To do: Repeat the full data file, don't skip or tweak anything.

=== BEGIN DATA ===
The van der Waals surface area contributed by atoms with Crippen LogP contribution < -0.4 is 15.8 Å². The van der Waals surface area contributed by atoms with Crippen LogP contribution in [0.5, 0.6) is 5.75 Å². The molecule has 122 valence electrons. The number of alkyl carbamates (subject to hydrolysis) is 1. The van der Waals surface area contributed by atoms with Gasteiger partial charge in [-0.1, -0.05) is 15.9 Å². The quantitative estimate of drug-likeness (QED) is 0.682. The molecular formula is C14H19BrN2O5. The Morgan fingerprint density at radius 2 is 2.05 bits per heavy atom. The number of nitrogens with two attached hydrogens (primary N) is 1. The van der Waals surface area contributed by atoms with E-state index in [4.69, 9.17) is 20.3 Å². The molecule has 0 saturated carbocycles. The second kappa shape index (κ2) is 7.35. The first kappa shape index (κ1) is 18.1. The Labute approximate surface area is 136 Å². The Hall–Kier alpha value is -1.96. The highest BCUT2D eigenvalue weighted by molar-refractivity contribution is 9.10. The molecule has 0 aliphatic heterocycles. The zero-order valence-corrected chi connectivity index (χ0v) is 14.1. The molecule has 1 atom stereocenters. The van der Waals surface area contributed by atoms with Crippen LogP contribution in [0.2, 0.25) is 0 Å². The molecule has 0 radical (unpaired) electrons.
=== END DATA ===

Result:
The van der Waals surface area contributed by atoms with Crippen LogP contribution < -0.4 is 15.8 Å². The van der Waals surface area contributed by atoms with Crippen LogP contribution in [0.5, 0.6) is 5.75 Å². The molecule has 122 valence electrons. The number of alkyl carbamates (subject to hydrolysis) is 1. The van der Waals surface area contributed by atoms with Gasteiger partial charge in [-0.1, -0.05) is 15.9 Å². The quantitative estimate of drug-likeness (QED) is 0.682. The molecular formula is C14H19BrN2O5. The Morgan fingerprint density at radius 2 is 2.05 bits per heavy atom. The number of nitrogens with two attached hydrogens (primary N) is 1. The van der Waals surface area contributed by atoms with E-state index in [4.69, 9.17) is 20.3 Å². The molecule has 0 saturated carbocycles. The second kappa shape index (κ2) is 7.35. The first kappa shape index (κ1) is 18.1. The Labute approximate surface area is 136 Å². The Hall–Kier alpha value is -1.96. The highest BCUT2D eigenvalue weighted by molar-refractivity contribution is 9.10. The molecule has 0 aliphatic heterocycles. The zero-order valence-corrected chi connectivity index (χ0v) is 14.1. The molecule has 1 atom stereocenters. The van der Waals surface area contributed by atoms with Crippen LogP contribution in [0.2, 0.25) is 0 Å². The molecule has 0 radical (unpaired) electrons.